Joni Mitchell’s 25 Best Quotes On Music, Fame, and Neil Young

Canadian songwriting legend Joni Mitchell is in a coma and unresponsive, according to TMZ. The website reported Tuesday that Mitchell was in hospital with “no immediate prospects for getting better.”

TMZ reports that Mitchell’s longtime friend Leslie Morris filed legal documents to obtain “conservatorship” over the Saskatchewan-raised songwriter, because no other close relatives were available.

Mitchell began singing in small nightclubs in Saskatchewan and Western Canada and then busking in the streets and small club of Toronto. In 1965, she moved to the United States and began touring. Some of her original songs (“Urge for Going”, “Chelsea Morning”, “Both Sides, Now”, “The Circle Game”) found homes with other folk singers, allowing her to sign with Reprise Records and record her own debut album in 1968.

Mitchell has deeply influenced fellow musicians in a diverse range of genres, and her work is highly respected by critics. AllMusic said, “When the dust settles, Joni Mitchell may stand as the most important and influential female recording artist of the late 20th century”, and Rolling Stone called her “one of the greatest songwriters ever”. Her lyrics are clebrated for addressing social and environmental ideals alongside personal feelings of romantic longing, confusion, disillusion, and joy.

Tonight might be just another time to listed to her Blue album. With this in mind, let’s hope she pulls through, and honour her fighting with 25 of her greatest quotes.

On music: “I see music as fluid architecture.”

“There are things to confess that enrich the world, and things that need not be said.”

“When the world becomes a massive mess with nobody at the helm, it’s time for artists to make their mark.”

“In some ways, my gift for music and writing was born out of tragedy, really, and loss.”

“I don’t like being too looked up at or too looked down on. I prefer meeting in the middle to being worshiped or spat out.”

“I thrive on change. That’s probably why my chord changes are weird, because chords depict emotions. They’ll be going along on one key and I’ll drop off a cliff, and suddenly they will go into a whole other key signature. That will drive some people crazy, but that’s how my life is.”

“I don’t understand why Europeans and South Americans can take more sophistication. Why is it that Americans need to hear their happiness major and their tragedy minor, and as jazzy as they can handle is a seventh chord? Are they not experiencing complex emotions?”

“I had made all these rules for myself: I’m not writing social commentary, I’m not writing love songs.”

“Back then, I didn’t have a big organization around me. I was just a kid with a guitar, traveling around. My responsibility basically was to the art, and I had extra time on my hands. There is no extra time now. There isn’t enough time.”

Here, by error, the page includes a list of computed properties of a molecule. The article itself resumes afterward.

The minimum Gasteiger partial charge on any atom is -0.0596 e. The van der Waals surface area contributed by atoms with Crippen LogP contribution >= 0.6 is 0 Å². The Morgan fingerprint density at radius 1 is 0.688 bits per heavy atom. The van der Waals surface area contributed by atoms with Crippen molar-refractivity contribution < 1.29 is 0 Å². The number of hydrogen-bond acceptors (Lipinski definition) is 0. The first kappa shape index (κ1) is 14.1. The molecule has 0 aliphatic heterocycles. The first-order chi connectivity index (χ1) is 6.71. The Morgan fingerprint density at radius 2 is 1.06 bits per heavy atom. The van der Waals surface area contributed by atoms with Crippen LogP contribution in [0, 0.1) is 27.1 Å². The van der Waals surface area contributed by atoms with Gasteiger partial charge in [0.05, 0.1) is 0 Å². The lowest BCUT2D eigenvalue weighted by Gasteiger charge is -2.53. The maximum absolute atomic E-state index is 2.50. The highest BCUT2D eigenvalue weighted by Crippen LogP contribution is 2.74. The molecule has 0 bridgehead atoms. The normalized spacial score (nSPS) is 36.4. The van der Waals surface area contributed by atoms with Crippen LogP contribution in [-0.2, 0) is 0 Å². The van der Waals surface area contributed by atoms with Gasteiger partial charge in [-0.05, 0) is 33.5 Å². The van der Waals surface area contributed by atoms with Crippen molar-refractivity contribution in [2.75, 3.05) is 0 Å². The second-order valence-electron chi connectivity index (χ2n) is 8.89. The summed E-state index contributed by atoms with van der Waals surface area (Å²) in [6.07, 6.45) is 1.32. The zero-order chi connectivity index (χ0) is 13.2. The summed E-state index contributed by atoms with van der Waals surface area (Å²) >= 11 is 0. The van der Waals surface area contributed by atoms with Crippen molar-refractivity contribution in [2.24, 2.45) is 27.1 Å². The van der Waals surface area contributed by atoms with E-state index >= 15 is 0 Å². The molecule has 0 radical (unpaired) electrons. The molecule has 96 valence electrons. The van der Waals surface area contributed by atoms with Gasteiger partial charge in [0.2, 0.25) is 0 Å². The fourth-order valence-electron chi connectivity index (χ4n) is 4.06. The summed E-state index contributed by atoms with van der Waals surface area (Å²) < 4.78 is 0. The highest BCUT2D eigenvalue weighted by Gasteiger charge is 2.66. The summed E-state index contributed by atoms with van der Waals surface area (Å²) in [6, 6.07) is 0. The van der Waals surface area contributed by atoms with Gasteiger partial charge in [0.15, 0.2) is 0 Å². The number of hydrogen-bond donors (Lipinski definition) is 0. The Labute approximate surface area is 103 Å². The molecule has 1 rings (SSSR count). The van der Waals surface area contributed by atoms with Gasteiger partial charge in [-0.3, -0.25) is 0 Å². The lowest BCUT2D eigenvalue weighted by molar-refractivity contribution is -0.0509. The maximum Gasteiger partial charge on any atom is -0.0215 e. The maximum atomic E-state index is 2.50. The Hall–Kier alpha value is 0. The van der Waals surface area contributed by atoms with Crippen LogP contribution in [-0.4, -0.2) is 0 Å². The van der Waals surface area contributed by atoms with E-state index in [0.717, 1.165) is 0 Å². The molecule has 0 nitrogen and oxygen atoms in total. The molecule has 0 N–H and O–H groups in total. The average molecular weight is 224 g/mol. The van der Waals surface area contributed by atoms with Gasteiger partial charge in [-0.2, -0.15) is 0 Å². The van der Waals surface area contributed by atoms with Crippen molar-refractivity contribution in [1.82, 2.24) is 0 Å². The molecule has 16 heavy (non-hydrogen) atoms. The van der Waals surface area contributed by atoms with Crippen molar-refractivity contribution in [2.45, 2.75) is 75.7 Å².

“Not to dismiss Gershwin, but Gershwin is the chip; Ellington was the block.”

“When you’re trying to pass on the best of the stuff you’re culling to what should be a hungry culture but you have it diminished… that’s kind of disappointing.”

“I hate show business.”

“I always thought the women of song don’t get along, and I don’t know why that is.”

On the difference between New York and Los Angeles: “In New York, the street adventures are incredible. There are a thousand stories in a single block. You see the stories in the people’s faces. You hear the songs immediately. Here in Los Angeles, there are less characters because they’re all inside automobiles.”

On the environment: “The thing that gave me the most pain in life, psychologically, and it gave me tremendous pain psychologically, is man’s disrespect for nature.”

“I see the entire world as Eden, and every time you take an inch of it away, you must do so with respect.”

On Neil Young: “You know, Neil Young is singing Rock n’ roll will never die, and Neil never rocked and rolled in his life. I mean, he rocked, but he didn’t roll. He has got no swing in him.”

On humans: “My heart is broken in the face of the stupidity of my species.”

On songwriting: “You could write a song about some kind of emotional problem you are having, but it would not be a good song, in my eyes, until it went through a period of sensitivity to a moment of clarity. Without that moment of clarity to contribute to the song, it’s just complaining.”

“My goal as a writer is more to comfort than to disturb.”

On her childhood: “My childhood was very difficult. I had every childhood disease and then some, but my parents didn’t mollycoddle me. They left me to fight those battles on my own. I guess that was very Canadian, very stoic. But it’s good. I had to become a warrior. I had to give up hope and find a substitute for hope that would be far more stable.”

On America: “This is a nation that has lost the ability to be self-critical, and that makes a lie out of the freedoms.”

On creativity: “I sing my sorrow, and I paint my joy. Sorrow is so easy to express and yet so hard to tell.”

On getting older: “You wake up one day and suddenly realize that your youth is behind you, even though you’re still young at heart.”

“I know my generation – a lot of them, they’re getting old now, and they want to think back fondly, they want to kid themselves. A lot of them think, ‘Yeah, we were the best.’ That’s the kiss of death. That’s non-growth. And also that’s very bad for the world.”

On life: “My name had gone stale, and no matter how progressive I got, it was my time to die.”